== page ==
dnn = DeepNeuralNetwork(sizes=[784, 128, 64, 10])

This initializes the DeepNeuralNetwork class by the init function.

def __init__(self, sizes, epochs=10, l_rate=0.001):
self.sizes = sizes
self.epochs = epochs
self.l_rate = l_rate

# we save all parameters in the neural network in this dictionary
self.params = self.initialization()

Let’s look at how the sizes affect the parameters of the neural network when calling the initialization() function. I am preparing m x n matrices that are “dot-able” so that I can do a forward pass, while shrinking the number of activations as the layers increase. I can only use the dot product operation for two matrices M1 and M2, where m in M1 is equal to n in M2, or where n in M1 is equal to m in M2.

With this explanation, you can see that I initialize the first set of weights W1 with m=128m=128 and n=784n=784, while the next weights W2 are m=64m=64 and n=128n=128. The number of activations in the input layer A0 is equal to 784, as explained earlier, and when I dot W1 by the activations A0, the operation is successful.

def initialization(self):
# number of nodes in each layer
input_layer=self.sizes[0]
hidden_1=self.sizes[1]
hidden_2=self.sizes[2]
output_layer=self.sizes[3]

params = {
'W1':np.random.randn(hidden_1, input_layer) * np.sqrt(1. / hidden_1),
'W2':np.random.randn(hidden_2, hidden_1) * np.sqrt(1. / hidden_2),
'W3':np.random.randn(output_layer, hidden_2) * np.sqrt(1. / output_layer)
}

return params

### Feedforward

The forward pass consists of the dot operation in NumPy, which turns out to be just matrix multiplication. As described in the Introduction to neural networks article, I must multiply the weights by the activations of the previous layer. Then, I must apply the activation function to the outcome.

To get through each layer, I sequentially apply the dot operation followed by the sigmoid activation function. In the last layer, I use the softmax activation function because I want to have probabilities of each class so that I can measure how well the current forward pass performs.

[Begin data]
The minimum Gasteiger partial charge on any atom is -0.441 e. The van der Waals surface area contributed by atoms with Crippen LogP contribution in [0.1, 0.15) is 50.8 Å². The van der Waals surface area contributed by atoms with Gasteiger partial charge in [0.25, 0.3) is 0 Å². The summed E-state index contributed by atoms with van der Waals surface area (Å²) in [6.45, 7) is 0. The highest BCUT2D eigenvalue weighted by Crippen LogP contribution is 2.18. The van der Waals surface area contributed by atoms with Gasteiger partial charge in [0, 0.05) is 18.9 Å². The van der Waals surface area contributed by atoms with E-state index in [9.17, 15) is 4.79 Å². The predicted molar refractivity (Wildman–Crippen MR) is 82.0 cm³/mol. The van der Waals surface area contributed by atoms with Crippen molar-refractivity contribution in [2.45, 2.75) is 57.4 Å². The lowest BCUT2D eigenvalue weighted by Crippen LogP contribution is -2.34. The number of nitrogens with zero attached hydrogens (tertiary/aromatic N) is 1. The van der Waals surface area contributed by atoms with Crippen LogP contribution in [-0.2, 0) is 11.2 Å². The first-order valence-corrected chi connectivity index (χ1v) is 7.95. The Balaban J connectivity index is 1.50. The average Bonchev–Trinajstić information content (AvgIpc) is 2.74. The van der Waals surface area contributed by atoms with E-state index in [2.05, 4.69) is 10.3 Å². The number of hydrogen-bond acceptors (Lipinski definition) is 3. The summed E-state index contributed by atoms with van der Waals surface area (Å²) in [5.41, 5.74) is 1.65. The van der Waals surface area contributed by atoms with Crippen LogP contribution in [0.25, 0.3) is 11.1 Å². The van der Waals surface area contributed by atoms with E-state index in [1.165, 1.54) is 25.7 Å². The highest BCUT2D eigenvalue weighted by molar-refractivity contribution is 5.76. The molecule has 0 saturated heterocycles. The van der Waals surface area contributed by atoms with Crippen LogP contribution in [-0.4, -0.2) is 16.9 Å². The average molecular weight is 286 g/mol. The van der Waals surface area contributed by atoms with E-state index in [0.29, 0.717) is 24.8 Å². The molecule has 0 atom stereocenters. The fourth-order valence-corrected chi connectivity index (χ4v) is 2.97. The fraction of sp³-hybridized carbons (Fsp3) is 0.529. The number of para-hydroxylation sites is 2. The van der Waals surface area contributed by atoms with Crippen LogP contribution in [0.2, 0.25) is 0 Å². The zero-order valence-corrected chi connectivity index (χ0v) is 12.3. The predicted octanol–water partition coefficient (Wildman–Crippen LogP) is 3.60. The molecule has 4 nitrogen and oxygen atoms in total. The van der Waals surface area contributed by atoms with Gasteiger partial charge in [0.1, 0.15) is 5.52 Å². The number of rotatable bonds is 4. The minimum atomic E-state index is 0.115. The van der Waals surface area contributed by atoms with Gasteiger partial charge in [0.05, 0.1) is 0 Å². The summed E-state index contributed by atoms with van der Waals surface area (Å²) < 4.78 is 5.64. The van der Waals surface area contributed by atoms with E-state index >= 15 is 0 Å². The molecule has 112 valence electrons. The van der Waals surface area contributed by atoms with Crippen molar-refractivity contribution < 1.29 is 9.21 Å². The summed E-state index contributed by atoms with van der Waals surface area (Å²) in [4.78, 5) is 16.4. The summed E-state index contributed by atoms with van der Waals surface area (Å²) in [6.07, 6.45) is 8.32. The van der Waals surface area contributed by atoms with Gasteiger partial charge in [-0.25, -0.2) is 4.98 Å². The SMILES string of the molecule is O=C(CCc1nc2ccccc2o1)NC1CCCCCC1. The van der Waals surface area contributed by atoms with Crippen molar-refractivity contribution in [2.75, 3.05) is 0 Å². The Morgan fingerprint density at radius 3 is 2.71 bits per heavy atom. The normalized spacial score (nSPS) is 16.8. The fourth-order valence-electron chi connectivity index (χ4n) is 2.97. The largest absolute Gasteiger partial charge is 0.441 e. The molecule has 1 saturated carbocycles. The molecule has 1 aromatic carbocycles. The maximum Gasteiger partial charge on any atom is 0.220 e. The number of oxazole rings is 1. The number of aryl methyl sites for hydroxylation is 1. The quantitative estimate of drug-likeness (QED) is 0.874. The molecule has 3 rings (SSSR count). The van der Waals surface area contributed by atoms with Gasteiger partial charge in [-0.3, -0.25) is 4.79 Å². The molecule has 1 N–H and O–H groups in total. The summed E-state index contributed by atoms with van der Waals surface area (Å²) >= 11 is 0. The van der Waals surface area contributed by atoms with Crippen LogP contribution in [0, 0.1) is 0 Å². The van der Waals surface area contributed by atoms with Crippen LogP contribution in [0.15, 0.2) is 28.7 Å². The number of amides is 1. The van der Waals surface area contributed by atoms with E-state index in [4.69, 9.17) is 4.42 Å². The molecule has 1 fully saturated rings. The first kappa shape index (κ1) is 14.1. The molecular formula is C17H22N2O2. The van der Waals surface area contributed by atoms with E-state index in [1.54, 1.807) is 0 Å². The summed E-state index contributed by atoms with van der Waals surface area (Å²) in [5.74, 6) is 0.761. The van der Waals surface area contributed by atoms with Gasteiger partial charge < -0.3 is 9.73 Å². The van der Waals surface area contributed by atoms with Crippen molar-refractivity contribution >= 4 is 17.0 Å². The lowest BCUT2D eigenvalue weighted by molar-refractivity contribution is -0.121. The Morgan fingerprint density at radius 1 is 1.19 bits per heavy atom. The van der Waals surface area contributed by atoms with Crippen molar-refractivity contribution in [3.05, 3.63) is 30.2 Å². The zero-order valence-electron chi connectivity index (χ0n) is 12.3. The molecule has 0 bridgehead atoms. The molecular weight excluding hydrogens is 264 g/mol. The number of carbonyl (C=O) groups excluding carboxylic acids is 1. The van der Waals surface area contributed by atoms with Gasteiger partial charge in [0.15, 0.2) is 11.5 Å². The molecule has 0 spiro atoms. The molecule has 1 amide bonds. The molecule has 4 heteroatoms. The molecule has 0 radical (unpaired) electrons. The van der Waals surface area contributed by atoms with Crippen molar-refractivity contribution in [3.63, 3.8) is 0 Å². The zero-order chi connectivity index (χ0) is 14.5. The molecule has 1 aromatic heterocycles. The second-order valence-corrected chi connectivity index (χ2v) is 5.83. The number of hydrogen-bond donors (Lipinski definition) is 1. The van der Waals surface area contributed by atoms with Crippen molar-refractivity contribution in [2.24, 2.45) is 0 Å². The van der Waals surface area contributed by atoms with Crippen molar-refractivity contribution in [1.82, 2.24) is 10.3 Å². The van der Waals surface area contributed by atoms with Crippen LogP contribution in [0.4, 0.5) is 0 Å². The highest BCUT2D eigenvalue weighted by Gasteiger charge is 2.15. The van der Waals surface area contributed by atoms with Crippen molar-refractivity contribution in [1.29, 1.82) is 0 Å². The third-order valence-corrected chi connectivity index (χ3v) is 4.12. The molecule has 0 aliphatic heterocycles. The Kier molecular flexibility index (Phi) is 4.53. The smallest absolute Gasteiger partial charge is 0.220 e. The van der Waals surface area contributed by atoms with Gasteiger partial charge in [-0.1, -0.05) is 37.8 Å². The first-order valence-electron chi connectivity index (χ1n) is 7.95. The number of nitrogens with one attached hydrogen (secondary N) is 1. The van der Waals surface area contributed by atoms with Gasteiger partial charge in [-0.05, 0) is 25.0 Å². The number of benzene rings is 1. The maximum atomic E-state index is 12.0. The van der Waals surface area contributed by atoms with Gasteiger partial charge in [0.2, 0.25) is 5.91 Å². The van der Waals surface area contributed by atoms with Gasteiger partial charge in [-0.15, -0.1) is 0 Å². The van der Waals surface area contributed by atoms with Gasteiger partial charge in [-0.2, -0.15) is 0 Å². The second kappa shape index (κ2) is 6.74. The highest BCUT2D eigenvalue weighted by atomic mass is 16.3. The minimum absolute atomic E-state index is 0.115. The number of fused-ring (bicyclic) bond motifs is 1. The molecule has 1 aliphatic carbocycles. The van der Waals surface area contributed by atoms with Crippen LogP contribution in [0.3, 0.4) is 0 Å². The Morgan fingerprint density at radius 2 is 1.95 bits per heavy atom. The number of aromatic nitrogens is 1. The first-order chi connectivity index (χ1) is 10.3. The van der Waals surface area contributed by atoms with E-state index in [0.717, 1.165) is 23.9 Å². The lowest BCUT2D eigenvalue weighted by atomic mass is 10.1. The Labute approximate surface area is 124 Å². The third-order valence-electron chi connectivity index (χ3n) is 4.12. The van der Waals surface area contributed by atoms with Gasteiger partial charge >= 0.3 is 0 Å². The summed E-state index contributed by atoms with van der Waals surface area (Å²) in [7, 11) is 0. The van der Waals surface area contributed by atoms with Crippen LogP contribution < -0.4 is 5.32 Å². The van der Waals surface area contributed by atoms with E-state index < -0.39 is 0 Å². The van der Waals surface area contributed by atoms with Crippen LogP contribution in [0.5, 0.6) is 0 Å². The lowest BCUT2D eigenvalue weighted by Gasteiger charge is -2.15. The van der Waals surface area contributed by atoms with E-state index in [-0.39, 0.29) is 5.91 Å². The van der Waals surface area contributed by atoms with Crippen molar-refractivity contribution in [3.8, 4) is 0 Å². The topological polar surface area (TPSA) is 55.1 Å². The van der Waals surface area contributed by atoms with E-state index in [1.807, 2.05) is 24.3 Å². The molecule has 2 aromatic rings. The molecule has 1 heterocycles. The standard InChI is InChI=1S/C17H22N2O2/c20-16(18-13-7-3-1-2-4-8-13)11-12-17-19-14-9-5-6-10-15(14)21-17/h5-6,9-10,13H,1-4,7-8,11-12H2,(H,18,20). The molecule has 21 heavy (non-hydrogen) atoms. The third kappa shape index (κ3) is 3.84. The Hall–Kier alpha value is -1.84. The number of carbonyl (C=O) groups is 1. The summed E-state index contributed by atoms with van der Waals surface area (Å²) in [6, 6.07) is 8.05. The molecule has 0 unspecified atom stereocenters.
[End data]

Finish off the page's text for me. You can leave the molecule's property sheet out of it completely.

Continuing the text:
Note: I chose a numerically stable version of the softmax function. You can read more from the course at Stanford called CS231n.

def forward_pass(self, x_train):
params = self.params

# input layer activations becomes sample
params['A0'] = x_train

# input layer to hidden layer 1
params['Z1'] = np.dot(params["W1"], params['A0'])
params['A1'] = self.sigmoid(params['Z1'])

# hidden layer 1 to hidden layer 2
params['Z2'] = np.dot(params["W2"], params['A1'])
params['A2'] = self.sigmoid(params['Z2'])

# hidden layer 2 to output layer
params['Z3'] = np.dot(params["W3"], params['A2'])
params['A3'] = self.softmax(params['Z3'])

return params['A3']

The following code shows the activation functions used for this article. As can be observed, I provide a derivative version of the sigmoid because I need that later on when backpropagating through the neural network.

def sigmoid(self, x, derivative=False):
if derivative:
return (np.exp(-x))/((np.exp(-x)+1)**2)
return 1/(1 + np.exp(-x))

def softmax(self, x):
# Numerically stable with large exponentials
exps = np.exp(x - x.max())
return exps / np.sum(exps, axis=0)

### Backpropagation

The backward pass is hard to get right because there are so many sizes and operations that must align for all of the operations to be successful. Here is the full function for the backward pass. I go through each weight update below.

def backward_pass(self, y_train, output):
'''
This is the backpropagation algorithm, for calculating the updates
of the neural network's parameters.
'''
params = self.params
change_w = {}

# Calculate W3 update
error = output - y_train
change_w['W3'] = np.dot(error, params['A3'])

# Calculate W2 update
error = np.multiply( np.dot(params['W3'].T, error), self.sigmoid(params['Z2'], derivative=True) )
change_w['W2'] = np.dot(error, params['A2'])

# Calculate W1 update
error = np.multiply( np.dot(params['W2'].T, error), self.sigmoid(params['Z1'], derivative=True) )
change_w['W1'] = np.dot(error, params['A1'])

return change_w

#### W3 update

The update for W3 can be calculated by subtracting the ground truth array with labels called y_train from the output of the forward pass called output. This operation is successful because len(y_train) is 10 and len(output) is also 10. An example of y_train might be the following code, where the 1 is corresponding to the label of the output.

y_train = np.array([0, 0, 1, 0, 0, 0, 0, 0, 0, 0])

An example of output is shown in the following code, where the numbers are probabilities corresponding to the classes of y_train.

output = np.array([0.2, 0.2, 0.5, 0.3, 0.6, 0.4, 0.2, 0.1, 0.3, 0.7])

If you subtract them, you get the following.

>>> output - y_train
array([ 0.2,  0.2, -0.5,  0.3,  0.6,  0.4,  0.2,  0.1,  0.3,  0.7])

The next operation is the dot operation that dots the error (which I just calculated) with the activations of the last layer.

error = output - y_train
change_w['W3'] = np.dot(error, params['A3'])

#### W2 update